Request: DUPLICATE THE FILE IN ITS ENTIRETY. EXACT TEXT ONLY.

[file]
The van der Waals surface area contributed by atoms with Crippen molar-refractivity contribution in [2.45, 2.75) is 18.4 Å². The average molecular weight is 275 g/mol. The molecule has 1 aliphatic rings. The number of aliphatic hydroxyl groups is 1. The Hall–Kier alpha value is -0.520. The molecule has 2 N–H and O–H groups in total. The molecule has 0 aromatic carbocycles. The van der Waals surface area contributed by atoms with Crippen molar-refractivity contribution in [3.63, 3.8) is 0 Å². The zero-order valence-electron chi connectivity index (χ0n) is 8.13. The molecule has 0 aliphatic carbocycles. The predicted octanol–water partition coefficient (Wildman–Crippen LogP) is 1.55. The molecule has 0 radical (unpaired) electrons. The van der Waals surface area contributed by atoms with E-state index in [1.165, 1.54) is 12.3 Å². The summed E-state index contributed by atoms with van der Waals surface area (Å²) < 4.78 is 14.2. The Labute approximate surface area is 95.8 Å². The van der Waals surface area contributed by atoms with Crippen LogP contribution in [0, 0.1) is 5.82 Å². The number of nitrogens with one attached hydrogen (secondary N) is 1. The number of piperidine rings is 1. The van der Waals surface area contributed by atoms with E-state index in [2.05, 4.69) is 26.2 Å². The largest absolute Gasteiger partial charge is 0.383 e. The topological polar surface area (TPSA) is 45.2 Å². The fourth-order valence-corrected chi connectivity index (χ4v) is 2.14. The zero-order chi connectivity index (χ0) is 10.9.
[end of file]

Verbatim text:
The van der Waals surface area contributed by atoms with Crippen molar-refractivity contribution in [2.45, 2.75) is 18.4 Å². The average molecular weight is 275 g/mol. The molecule has 1 aliphatic rings. The number of aliphatic hydroxyl groups is 1. The Hall–Kier alpha value is -0.520. The molecule has 2 N–H and O–H groups in total. The molecule has 0 aromatic carbocycles. The van der Waals surface area contributed by atoms with Crippen molar-refractivity contribution in [3.63, 3.8) is 0 Å². The zero-order valence-electron chi connectivity index (χ0n) is 8.13. The molecule has 0 aliphatic carbocycles. The predicted octanol–water partition coefficient (Wildman–Crippen LogP) is 1.55. The molecule has 0 radical (unpaired) electrons. The van der Waals surface area contributed by atoms with E-state index in [1.165, 1.54) is 12.3 Å². The summed E-state index contributed by atoms with van der Waals surface area (Å²) < 4.78 is 14.2. The Labute approximate surface area is 95.8 Å². The van der Waals surface area contributed by atoms with Crippen LogP contribution in [0, 0.1) is 5.82 Å². The number of nitrogens with one attached hydrogen (secondary N) is 1. The number of piperidine rings is 1. The van der Waals surface area contributed by atoms with E-state index in [2.05, 4.69) is 26.2 Å². The largest absolute Gasteiger partial charge is 0.383 e. The topological polar surface area (TPSA) is 45.2 Å². The fourth-order valence-corrected chi connectivity index (χ4v) is 2.14. The zero-order chi connectivity index (χ0) is 10.9.